Episode 296: Butler and Cain

May 2, 2011 · Print This Article

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This week: As part of the Art Los Angeles Contemporary art fair, which took place January 27-30 at the Barker Hanger of the Santa Monica Airport, the crew from Art Practical produced “In and Out of Context: Artists Define the Space between San Francisco and Los Angeles,” a series of conversation that imagined the two cities as “a continuously evolving constellation of dialogues, shared interests, and overlapping approaches.

In this episode Patricia Maloney and Art Practical editor Victoria Gannon chatwith San Francisco-based artist Luke Butler, again in the parking lot of the Santa Monica Airport, as part of their ongoing quest to find a quiet spot away from the bustle of the fair. Butler reflects on his longstanding admiration for Captain Kirk while Patricia and Victoria wonder if he’ll suddenly start speaking in Klingon. Later, Patricia and AP editor Tess Thackara speak with artist Sarah Cain about her years living and working in the Bay Area before relocating to Los Angeles, her working process, and the oases she finds in LA.

Luke Butler received his MFA from California College of the Arts in 2008. Heworks in paintings and collage; much of his imagery comes from pop culture, most often from television and movies of his childhood including Starsky and Hutch and Star Trek, along with other iconic images, such as that of former U.S. presidents. Butler’s work was included in the 2010 California Biennial at the Orange County Museum, Newport Beach, CA. He is represented by Silverman Gallery in San Francisco, CA.

Sarah Cain received her BFA from the San Francisco Art Institute in 2001 and her MFA from the University of California Berkeley in 2006; she attended Skowhegan in 2006. Her work has been exhibited at the San Francisco Museum of Modern Art; the Santa Barbara Contemporary Arts Forum; the Orange County Museum of Art, Newport Beach, CA; KN Gallery, Chicago; and the Seiler + Mosseri-Marlio Gallery, Zurich. Cain received a Pollock-Krasner Foundation Grant in 2007 and a SECA Art Award in 2006. She is represented by Anthony Meier Fine Arts, San Francisco and Honor Fraser Gallery, Los Angeles.

Also check out last weeks show with Lisa Anne Auerbach and Michael Parker/a> if you didn’t catch it, they have a great conversation on torn porn and being one’s own bumper sticker to the Shakers and how artists can make change in the work. Airport parking lots, who ever thought so many interesting conversations were going on at them?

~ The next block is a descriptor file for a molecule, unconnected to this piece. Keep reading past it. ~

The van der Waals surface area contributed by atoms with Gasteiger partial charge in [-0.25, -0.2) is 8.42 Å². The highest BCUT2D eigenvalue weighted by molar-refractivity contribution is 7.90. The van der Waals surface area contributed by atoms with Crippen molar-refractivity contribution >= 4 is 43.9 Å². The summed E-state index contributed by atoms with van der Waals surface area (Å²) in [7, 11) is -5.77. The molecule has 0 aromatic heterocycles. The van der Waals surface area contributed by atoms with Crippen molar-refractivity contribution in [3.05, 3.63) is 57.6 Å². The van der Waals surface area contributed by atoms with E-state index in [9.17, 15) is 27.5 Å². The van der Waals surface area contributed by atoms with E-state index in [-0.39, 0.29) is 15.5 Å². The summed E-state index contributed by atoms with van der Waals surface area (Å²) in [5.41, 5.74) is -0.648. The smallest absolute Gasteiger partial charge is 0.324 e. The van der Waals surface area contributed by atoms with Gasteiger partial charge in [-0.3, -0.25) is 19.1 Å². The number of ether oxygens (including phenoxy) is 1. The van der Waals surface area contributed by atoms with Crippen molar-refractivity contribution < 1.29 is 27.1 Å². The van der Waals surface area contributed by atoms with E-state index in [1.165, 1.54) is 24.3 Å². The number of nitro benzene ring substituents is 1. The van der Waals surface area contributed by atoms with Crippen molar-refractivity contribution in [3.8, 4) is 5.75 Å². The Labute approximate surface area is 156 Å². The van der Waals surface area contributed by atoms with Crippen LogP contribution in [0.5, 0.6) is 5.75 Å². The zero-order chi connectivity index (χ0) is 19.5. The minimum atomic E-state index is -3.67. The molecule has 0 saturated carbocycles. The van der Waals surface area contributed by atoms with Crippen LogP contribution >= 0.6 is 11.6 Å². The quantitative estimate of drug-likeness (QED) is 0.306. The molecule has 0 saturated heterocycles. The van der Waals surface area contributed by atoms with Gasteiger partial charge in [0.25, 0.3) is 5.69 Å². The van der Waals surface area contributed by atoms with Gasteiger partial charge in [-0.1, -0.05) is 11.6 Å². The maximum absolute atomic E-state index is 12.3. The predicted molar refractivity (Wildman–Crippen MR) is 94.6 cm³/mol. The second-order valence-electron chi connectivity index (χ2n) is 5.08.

Episode 290: Jonn Herschend

March 21, 2011 · Print This Article

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John Herschend
This week: Brian and Patricia are joined by Tess Thackara in a rollicking conversation with artist Jonn Herschend. They discuss amusement parks, rugby, the art world’s need for humor, THE THING Quarterly, and of course Jonn’s diverse studio practice.

Raised in a midwestern amusement park, Jonn Herschend is an interdisciplinary artist, filmmaker and experimental publisher preoccupied with how emotional confusion, absurdity and veracity play out in the realm of the everyday. His performances, video work, and installations have included works such as a self portrait as a PowerPoint proposal for an amusement park ride, an infomercial about ambiguity, and a motorized trolley tour of places where personal crisis became public.

His work has been exhibited nationally and internationally including the Stuttgarter Filmwinter Film festival, Germany; Koh-i-noor, Denmark; LKV Gallery, Norway; the Cleveland Museum of Contemporary Art; the Pacific Film Archive, Berkeley; Southern Exposure and The Yerba Buena Center for the Arts in San Francisco. He is the co-founder and co-editor, along with Will Rogan, of the experimental publication THE THING Quarterly, and is a recent recipient of a Danish Arts Council grant for his work as co-curator, along with Heidi Hove, of the Deadpan Exchange international exhibition series, He has been a visiting lecturer at the University of California Berkeley, San Francisco State University, California College of Art and Stanford University.